Belize and Louis sneak into Cohn’s hospital room. Belize tells Louis to keep his voice down—they’re there to steal Cohn’s enormous stash of AZT pills. Louis isn’t sure why Belize is asking Louis for his help. Belize explains that he needs Louis to sing a Kaddish (Jewish funeral prayer) for Cohn’s body. Louis admits that he’s doesn’t know the words to the Kaddish—his Jewish parents were extremely secular.
Although Belize isn’t Jewish, he recognizes the importance of religious ceremony. Religion, whether you believe in God or not, is partly about honoring other human beings in a time of need—and Belize is highly sympathetic to this notion. The way that Belize, seemingly a secular person, crosses over into religious territory is characteristic of the end of the play (compare it with the way that Hannah, the Mormon mother, “crosses over” to take care of Prior Walter).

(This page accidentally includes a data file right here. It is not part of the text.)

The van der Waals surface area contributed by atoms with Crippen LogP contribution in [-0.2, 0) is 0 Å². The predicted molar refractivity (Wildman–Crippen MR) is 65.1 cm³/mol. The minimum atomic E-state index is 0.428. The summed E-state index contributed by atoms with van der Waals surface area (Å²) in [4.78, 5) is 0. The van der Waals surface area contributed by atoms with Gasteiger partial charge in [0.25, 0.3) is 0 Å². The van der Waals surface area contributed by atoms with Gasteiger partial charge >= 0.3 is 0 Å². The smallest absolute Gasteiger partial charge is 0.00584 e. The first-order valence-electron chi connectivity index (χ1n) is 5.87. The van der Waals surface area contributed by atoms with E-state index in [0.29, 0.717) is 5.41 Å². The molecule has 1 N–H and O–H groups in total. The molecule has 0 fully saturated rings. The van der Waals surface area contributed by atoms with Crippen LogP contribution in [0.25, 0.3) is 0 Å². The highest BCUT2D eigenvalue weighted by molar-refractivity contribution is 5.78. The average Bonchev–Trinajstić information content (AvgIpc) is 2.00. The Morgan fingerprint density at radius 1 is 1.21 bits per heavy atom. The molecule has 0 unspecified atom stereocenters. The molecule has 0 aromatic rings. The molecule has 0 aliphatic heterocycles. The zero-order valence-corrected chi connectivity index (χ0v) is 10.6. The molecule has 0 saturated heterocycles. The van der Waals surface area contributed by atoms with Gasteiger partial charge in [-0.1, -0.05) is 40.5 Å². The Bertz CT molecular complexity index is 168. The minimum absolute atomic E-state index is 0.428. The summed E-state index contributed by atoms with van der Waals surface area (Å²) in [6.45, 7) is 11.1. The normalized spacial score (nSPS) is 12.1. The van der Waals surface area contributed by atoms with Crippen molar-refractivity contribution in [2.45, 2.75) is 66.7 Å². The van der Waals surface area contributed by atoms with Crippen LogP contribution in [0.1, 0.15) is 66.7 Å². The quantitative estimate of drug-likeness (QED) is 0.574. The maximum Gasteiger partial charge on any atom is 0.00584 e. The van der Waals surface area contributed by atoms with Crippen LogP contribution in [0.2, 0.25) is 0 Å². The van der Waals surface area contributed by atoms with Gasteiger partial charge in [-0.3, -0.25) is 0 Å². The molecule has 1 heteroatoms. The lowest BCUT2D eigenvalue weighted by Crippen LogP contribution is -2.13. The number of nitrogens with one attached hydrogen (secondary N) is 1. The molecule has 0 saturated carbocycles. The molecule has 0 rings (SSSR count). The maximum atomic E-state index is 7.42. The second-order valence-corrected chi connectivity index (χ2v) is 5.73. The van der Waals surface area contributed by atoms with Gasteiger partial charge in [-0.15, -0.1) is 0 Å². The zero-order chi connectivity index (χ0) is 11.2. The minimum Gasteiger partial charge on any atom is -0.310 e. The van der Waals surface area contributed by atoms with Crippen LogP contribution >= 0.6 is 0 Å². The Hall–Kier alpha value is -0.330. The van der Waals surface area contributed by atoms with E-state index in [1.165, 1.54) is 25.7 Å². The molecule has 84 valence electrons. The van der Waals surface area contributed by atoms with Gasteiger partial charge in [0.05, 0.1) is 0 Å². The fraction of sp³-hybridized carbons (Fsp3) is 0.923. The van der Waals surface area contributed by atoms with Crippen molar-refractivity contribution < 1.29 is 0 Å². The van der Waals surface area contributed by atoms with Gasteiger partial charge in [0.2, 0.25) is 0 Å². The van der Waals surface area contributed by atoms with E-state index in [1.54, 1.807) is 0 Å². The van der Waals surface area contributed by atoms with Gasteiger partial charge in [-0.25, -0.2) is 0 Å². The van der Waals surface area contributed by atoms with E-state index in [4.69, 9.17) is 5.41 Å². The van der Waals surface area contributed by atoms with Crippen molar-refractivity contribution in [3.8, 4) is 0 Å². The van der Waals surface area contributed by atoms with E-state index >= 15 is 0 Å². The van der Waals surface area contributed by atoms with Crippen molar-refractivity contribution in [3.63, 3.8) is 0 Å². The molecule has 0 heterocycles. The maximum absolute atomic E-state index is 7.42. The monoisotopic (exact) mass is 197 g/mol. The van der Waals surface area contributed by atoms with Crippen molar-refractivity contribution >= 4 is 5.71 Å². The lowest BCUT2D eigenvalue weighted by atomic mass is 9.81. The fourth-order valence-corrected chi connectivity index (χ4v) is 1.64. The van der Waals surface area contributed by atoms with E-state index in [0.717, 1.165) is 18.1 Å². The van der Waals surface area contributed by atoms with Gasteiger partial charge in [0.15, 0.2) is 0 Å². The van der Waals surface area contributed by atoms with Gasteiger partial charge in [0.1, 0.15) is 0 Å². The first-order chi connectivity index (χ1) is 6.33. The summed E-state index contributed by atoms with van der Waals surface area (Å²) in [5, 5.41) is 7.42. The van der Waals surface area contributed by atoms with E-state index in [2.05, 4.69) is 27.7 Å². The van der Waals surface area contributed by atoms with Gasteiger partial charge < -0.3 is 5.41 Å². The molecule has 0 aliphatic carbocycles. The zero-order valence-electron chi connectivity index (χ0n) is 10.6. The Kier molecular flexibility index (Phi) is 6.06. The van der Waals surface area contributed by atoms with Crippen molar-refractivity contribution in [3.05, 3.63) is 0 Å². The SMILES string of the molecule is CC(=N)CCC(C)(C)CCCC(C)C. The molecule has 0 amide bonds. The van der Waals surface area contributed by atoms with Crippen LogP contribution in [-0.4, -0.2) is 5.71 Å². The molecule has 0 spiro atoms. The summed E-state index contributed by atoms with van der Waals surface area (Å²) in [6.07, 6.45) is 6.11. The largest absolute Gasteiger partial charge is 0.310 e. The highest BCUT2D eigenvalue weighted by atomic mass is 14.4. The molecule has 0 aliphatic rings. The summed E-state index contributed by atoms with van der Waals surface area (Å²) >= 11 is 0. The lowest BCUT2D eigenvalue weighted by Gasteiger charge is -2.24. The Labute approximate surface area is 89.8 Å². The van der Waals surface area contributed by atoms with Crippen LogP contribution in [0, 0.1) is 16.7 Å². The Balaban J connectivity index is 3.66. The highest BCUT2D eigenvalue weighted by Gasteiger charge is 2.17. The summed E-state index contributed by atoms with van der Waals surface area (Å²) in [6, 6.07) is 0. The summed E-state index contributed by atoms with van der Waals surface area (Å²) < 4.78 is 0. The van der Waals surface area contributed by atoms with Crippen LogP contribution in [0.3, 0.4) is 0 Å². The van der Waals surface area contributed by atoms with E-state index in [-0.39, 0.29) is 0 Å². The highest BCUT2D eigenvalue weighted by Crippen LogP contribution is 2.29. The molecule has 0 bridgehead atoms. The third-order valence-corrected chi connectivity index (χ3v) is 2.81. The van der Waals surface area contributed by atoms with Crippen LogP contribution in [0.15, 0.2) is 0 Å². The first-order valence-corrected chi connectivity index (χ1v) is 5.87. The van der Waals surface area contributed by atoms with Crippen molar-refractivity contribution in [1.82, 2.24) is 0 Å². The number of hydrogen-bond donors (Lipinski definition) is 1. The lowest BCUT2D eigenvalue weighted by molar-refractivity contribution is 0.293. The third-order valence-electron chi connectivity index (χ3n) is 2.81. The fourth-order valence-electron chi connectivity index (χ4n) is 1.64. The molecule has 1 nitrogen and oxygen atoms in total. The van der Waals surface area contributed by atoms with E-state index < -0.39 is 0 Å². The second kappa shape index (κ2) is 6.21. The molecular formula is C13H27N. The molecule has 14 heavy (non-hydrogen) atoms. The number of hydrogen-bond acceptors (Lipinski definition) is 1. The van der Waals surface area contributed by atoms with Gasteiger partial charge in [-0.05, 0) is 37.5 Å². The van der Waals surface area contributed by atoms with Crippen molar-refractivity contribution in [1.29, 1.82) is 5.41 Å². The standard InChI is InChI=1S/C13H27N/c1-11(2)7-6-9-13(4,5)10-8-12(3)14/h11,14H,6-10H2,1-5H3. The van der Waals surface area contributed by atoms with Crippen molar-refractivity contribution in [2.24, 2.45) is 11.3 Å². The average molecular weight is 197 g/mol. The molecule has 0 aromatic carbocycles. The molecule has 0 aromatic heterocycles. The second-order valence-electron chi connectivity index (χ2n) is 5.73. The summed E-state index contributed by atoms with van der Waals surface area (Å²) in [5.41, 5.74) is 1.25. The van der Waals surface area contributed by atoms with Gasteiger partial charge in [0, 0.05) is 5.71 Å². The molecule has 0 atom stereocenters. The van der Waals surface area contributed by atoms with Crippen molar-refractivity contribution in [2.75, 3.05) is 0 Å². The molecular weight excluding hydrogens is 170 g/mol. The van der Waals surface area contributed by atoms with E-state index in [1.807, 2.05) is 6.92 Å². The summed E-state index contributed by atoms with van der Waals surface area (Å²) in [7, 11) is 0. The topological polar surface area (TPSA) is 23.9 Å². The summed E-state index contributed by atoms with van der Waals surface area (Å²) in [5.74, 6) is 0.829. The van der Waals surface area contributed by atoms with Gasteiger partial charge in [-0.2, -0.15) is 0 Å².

Belize forces Louis to try to deliver a Kaddish. Louis delivers one, very hesitantly. As he falters, Ethel Rosenberg appears in the room, visible to Louis but not Belize. Ethel delivers the Kaddish, and Louis repeats after her. At the end of the prayer, Louis says, tearfully, ”You son of a bitch.”
In this “miraculous” scene, Ethel Rosenberg lives on in other characters’ minds. There’s simply no rational explanation for this experience—what’s important, however, is that Ethel’s appearance makes a kind of spiritual sense: Ethel was Cohn’s enemy, but they are still bound together as people even in death.
After Louis finishes his prayer, Belize crams Louis’s bag with AZT pills and thanks him for his help.
With Cohn’s AZT pills, Belize could save thousands of lives—in this way, Belize’s kindness to Cohn has paid off.